Car Accident Questions And Trial Preparation
When a car accident leaves you hurt, and a settlement offer is inadequate, you may have to take further legal action. A settlement could provide you with quick money damages, but when your claim is disputed, or the accident was more complicated, it may be necessary to take the case to court. Part of the process of preparing for trial is called discovery. Read on to learn more about discovery and, in particular, interrogatories in a car accident.
What Is Car Accident Discovery?
As the first day of court looms ahead, your personal injury attorney and the legal representatives for the other driver (their insurance company) will be busy readying their cases. Trial preparation involves both sides sharing information about the case, which allows the court to proceed more smoothly once it starts. The more information shared before the trial, the quicker the trial can go. This process of information sharing is known as discovery. Discovery involves depositions, document production, medical exams, and interrogatories.
What Are Car Accident Interrogatories?
Simply put, interrogatories are questions asked of each side by the other as part of discovery. These questions must be answered in a certain period of time, and the answers are provided under oath. The questions and the answers are all in written form. Your personal injury attorney will assist you in providing the answers, and your attorney will also be sending interrogatories to the other side.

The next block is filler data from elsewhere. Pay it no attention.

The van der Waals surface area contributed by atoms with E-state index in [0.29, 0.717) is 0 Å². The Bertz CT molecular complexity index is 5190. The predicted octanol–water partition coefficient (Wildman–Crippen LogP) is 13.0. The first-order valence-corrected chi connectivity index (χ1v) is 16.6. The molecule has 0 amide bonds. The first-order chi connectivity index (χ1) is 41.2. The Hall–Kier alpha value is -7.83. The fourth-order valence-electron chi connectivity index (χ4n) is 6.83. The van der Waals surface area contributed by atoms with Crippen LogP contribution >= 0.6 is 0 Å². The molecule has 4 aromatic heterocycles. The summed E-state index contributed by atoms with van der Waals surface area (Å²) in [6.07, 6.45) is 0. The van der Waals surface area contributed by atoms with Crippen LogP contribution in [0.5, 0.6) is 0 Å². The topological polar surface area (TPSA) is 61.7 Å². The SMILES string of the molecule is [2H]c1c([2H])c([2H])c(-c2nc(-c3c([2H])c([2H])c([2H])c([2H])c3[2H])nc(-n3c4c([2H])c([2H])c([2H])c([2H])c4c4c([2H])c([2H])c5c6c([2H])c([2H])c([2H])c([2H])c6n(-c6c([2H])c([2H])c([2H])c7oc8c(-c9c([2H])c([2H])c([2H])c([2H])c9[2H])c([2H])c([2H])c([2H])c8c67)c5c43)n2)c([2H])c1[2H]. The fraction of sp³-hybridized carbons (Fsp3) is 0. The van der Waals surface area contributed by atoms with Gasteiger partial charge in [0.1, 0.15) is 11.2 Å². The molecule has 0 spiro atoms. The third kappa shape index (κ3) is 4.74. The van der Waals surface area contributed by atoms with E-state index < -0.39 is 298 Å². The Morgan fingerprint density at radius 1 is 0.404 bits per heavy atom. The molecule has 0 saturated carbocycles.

Car Accident Interrogatory Questions to Expect
Typically, car accident interrogatories revolve around the issue in disagreement. Since most car accident claims settle outside of court, there must be a reason why your case is in contention. The issue could be one of fault, the amount of the damages, your medical condition, and more. The questions you can expect will depend on the contended issue. If, for example, the question is about fault, you might expect the following questions to be asked of you:
- Explain how the accident happened.
- Were there any witnesses to the accident?
- Were you taking any medication, prescribed or not, at the time of the accident?
- What time of day did the accident occur?
- What was the weather like at the time of your accident?
- What was your speed at the time of the accident?
Usually, interrogatories will contain about 30 to 40 questions at a time, and you might receive more than one set during the discovery process.
To learn more about the discovery process and interrogatories, speak to your personal injury attorney.